Thursday, March 03, 2005


I just finished this piece today for the Revolutionary War book I am working on. It shows the British fleet attacking Ft. Moultrie in preparation for taking the port city of Charleston, SC seen in the distance. Before the British could attack the city, they had to run the gauntlet of Charleston Harbour--which is treacherous in any era, and get past the guns on Ft. Moultrie on Sullivan's Island. Today, you can go to Ft. Moultrie--now a national park, and see the city from the same perspective that the city's defenders probably did. As the boats were sailing in, the British army, having landed at Tybee Island to the south, were busily laying siege to the city from the western side. On May 11th, 1780 Heny Lincoln surrendered the city of Charleston and over 5,400 continentals. It was the greatest loss suffered by the Americans to date.

It took me a day and a half to complete this image and I am pretty proud of it. It is created almost exclusively in Photoshop. I used a variety of customized brushes of varying opacity and shapes which made it go a lot faster. Oceanscapes always give me hell. There is so much dynamic activity--the surface is constantly changing. It's just a HARD thing to render believably. For the ships, I found a ton of references online and sort of eyeballed the rest. I pulled out the DVD of MASTER AND COMMANDER as well to get an idea of how a ship leans to in the wind and is still able to fire its guns. Anyway, stay tuned!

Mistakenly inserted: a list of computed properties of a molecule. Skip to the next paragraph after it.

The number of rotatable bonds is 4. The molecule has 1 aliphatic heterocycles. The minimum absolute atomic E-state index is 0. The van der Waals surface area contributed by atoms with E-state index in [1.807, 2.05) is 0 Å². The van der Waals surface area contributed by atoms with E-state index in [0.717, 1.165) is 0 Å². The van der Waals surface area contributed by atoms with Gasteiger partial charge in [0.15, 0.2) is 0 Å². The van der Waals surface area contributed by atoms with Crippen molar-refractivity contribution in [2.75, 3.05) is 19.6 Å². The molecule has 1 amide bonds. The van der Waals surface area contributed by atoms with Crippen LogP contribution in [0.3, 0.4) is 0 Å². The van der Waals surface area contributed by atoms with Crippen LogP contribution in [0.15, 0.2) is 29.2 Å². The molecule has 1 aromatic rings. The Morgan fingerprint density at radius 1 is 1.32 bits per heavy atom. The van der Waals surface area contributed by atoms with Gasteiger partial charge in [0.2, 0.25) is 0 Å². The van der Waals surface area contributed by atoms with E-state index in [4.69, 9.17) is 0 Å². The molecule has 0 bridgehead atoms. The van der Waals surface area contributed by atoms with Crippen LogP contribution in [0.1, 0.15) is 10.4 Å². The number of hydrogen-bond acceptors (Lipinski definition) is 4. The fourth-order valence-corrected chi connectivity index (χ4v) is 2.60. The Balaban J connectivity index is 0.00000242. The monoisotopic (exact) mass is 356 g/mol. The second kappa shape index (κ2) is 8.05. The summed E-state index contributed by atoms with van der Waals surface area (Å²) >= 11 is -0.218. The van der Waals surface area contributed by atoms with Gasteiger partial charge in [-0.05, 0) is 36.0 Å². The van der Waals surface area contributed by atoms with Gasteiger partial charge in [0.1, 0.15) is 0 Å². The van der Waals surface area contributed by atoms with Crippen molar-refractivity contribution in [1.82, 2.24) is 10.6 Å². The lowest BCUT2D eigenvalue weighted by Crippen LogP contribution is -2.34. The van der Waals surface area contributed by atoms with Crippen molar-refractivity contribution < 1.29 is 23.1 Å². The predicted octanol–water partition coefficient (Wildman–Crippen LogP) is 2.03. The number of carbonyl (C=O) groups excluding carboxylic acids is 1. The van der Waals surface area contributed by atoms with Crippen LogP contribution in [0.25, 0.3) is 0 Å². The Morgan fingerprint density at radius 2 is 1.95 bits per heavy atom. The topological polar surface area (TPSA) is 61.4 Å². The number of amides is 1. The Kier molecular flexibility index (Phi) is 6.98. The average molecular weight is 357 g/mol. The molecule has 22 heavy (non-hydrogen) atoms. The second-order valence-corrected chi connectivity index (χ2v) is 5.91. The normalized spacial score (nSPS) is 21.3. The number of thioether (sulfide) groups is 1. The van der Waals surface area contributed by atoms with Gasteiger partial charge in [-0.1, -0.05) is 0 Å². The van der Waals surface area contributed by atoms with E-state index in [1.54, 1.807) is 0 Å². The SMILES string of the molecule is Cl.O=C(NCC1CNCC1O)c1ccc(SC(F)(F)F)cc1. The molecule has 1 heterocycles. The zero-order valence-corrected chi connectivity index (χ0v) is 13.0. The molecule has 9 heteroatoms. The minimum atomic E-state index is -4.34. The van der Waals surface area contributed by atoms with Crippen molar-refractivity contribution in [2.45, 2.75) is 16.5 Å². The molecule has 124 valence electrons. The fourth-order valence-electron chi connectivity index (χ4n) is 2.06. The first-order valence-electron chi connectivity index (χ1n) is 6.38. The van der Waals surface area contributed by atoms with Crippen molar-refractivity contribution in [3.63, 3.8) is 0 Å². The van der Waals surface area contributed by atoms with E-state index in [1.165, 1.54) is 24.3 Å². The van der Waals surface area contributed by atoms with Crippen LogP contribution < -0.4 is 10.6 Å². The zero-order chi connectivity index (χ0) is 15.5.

James Palmer said...

OOPS! The General who surrendered Chas. was Benjamin Lincoln. Sorry folks!

Anonymous said...

Hi, James--this is your mama. Happy to see that you are so excited about working on our series of picture books about Revolutionary War history in SC--but really depressed that your illustration is so much better than the ones I did for PALMETTO: SYMBOL OF COURAGE.
Of course, you are not as lazy as I am, and you do so much more research. As a cartoonist, I tend to do just a little research and then go, "Okay, that's enough," and just fake the rest.
You're doing great work. I was moved by your rant on "passion." Daddy and I, as you know, visit many public schools here in SC in my role as a picture book author. We have seen teachers on fire with a passion for their work, and children eager to learn. We have seen hallways full of artwork and writing by children. The school buildings themselves may be second-rate, but not the teaching. Hope our governor's jones for school vouchers won't deflect resources from public school opportunities. Just want to say we're proud of the work you're doing! Mama

Jared Chapman said...

I'm speechless. Exceptionally beautiful work James. You've posted a lot of really great portfolio pieces lately. I visited Tybee Island a lot during my time in Savannah but never knew that. I love hearing about the history behind places. Thanks for sharing!

josie said...

Fantastic work. You never cease to amaze!

Anonymous said...

Your art work is amazing, but I like the fact that you sound like both a sutdent and teacher of art--passing on the "passion".


Anonymous said...

James, This is a great picture, and should go in the book. Actually, the palmetto log fort surrendered almost without a shot in 1780, didn't it? The ship you show could actually be firing on either Fort Moultrie (as it was called then), or on one of the batteries at Mt. Pleasant. Anyway, it's great. DAD